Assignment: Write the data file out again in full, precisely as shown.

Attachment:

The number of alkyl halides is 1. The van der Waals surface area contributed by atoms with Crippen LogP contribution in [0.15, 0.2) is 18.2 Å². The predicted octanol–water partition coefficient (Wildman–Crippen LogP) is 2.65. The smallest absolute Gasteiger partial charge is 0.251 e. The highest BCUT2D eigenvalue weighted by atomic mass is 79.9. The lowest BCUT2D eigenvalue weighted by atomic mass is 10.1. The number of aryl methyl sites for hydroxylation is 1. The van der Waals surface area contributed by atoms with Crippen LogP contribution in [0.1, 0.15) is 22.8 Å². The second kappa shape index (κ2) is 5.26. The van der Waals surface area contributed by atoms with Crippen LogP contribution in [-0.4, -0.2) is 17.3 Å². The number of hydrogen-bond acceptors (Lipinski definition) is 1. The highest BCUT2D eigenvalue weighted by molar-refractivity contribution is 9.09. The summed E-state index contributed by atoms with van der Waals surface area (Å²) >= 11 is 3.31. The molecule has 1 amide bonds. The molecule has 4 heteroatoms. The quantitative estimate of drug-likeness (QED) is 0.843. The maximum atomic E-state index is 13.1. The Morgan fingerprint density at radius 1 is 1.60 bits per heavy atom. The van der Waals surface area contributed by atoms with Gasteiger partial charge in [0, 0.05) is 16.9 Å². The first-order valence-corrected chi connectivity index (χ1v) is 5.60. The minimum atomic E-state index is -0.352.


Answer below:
The number of alkyl halides is 1. The van der Waals surface area contributed by atoms with Crippen LogP contribution in [0.15, 0.2) is 18.2 Å². The predicted octanol–water partition coefficient (Wildman–Crippen LogP) is 2.65. The smallest absolute Gasteiger partial charge is 0.251 e. The highest BCUT2D eigenvalue weighted by atomic mass is 79.9. The lowest BCUT2D eigenvalue weighted by atomic mass is 10.1. The number of aryl methyl sites for hydroxylation is 1. The van der Waals surface area contributed by atoms with Crippen LogP contribution in [0.1, 0.15) is 22.8 Å². The second kappa shape index (κ2) is 5.26. The van der Waals surface area contributed by atoms with Crippen LogP contribution in [-0.4, -0.2) is 17.3 Å². The number of hydrogen-bond acceptors (Lipinski definition) is 1. The highest BCUT2D eigenvalue weighted by molar-refractivity contribution is 9.09. The summed E-state index contributed by atoms with van der Waals surface area (Å²) >= 11 is 3.31. The molecule has 1 amide bonds. The molecule has 4 heteroatoms. The quantitative estimate of drug-likeness (QED) is 0.843. The maximum atomic E-state index is 13.1. The Morgan fingerprint density at radius 1 is 1.60 bits per heavy atom. The van der Waals surface area contributed by atoms with Gasteiger partial charge in [0, 0.05) is 16.9 Å². The first-order valence-corrected chi connectivity index (χ1v) is 5.60. The minimum atomic E-state index is -0.352.